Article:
You might have seen some rumors on this already, but I wanted to help make everything clear for you…
A few weeks back I told you that there were some tax professional rumors circulating about “automatic PPP loan forgiveness” for loans under $150K. Remember that?
Well, they did it! Except it is for even smaller loans (under $50K).
And it’s not “automatic”, but it is very, very easy. Here is the simplified application if your loan falls in that category.
The North Texas borrower needs to make various certifications — that the spending meets at least 60% of PPP loan proceeds and attach verification of payroll costs and non-payroll costs. But you don’t have to perform FTE or salary reduction calculations. Owner wage limitations still apply of course.
It’s essentially an affidavit for you to sign. (Under penalty of perjury, naturally.)
You just might want to contact the bank that funneled the PPP loan money to you in the first place and see if it’s time for you to plow through the PPP loan forgiveness process.
There are some possibly good reasons for you to delay applying for PPP loan forgiveness, however, whether or not you have a loan under OR over $50K…
Firstly, there might be no tax advantage to having a PPP loan forgiven in certain cases. That means that there could be a situation in which your Dallas County business will save some taxation issues by posting all PPP dollars to a Long Term Liability PPP Loan account, and repaying the loan at 1 percent interest over two or five years. This may provide a greater tax benefit than losing deductions from what has been paid with the proceeds of the loan.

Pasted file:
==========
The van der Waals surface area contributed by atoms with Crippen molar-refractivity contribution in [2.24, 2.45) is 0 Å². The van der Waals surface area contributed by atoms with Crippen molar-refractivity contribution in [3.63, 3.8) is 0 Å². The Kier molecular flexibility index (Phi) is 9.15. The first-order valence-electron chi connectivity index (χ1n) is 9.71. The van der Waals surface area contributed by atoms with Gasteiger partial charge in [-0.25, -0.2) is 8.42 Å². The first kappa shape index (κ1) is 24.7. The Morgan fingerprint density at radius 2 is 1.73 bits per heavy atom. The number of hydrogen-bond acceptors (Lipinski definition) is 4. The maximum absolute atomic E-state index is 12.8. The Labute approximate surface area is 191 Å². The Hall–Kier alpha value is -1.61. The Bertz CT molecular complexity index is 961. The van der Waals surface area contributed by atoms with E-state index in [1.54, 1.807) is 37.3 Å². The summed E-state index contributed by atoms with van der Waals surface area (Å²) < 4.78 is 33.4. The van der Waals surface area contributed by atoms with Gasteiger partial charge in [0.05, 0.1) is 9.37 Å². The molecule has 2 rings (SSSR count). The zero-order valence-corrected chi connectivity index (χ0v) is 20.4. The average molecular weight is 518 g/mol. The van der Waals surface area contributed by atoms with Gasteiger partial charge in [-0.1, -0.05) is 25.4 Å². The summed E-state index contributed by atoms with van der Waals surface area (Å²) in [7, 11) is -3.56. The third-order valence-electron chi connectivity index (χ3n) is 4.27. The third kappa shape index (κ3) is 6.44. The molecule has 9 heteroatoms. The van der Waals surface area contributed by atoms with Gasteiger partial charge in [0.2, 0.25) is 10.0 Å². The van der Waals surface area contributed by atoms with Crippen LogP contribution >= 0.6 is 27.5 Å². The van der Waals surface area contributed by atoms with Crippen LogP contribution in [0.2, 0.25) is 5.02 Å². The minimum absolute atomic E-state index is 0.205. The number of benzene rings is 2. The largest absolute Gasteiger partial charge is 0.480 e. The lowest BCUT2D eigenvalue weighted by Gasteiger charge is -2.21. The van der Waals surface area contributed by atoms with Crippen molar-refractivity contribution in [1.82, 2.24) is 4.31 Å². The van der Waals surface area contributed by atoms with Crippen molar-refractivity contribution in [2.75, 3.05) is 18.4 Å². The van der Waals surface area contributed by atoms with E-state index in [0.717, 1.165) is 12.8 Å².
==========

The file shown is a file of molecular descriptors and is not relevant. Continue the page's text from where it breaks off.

Secondly, there is still an outside chance the SBA will up the ante above $50K.
Or, even better, a revised ruling from the IRS stating that expenses paid with PPP dollars will remain tax deductible expenses. Some members of Congress have asked for this.
But I wouldn’t hold your breath until we know what happens in early November — you know, that *thing* that’s happening then.
Thirdly, you might also want to have your “forgiveness” count in 2021, instead of 2020, depending on your planning projections.
And one last thing you need to know …
On October 2 the SBA issued some guidance on the issue of a borrower having a change in ownership. Now, that’s interesting. They made it clear that if the borrower is not through with the forgiveness process, SBA pre-approval is required for transfers of more than 50% of ownership.
So, if you are selling your North Texas business and you received a PPP loan that has not yet been forgiven … beware.
Not sure what “teeth” accompanies this new rule (they haven’t clarified), but it is best to be forewarned, and go through the protocols if you’re considering a transfer/sale.
The Bronson Law Firm, P.C.
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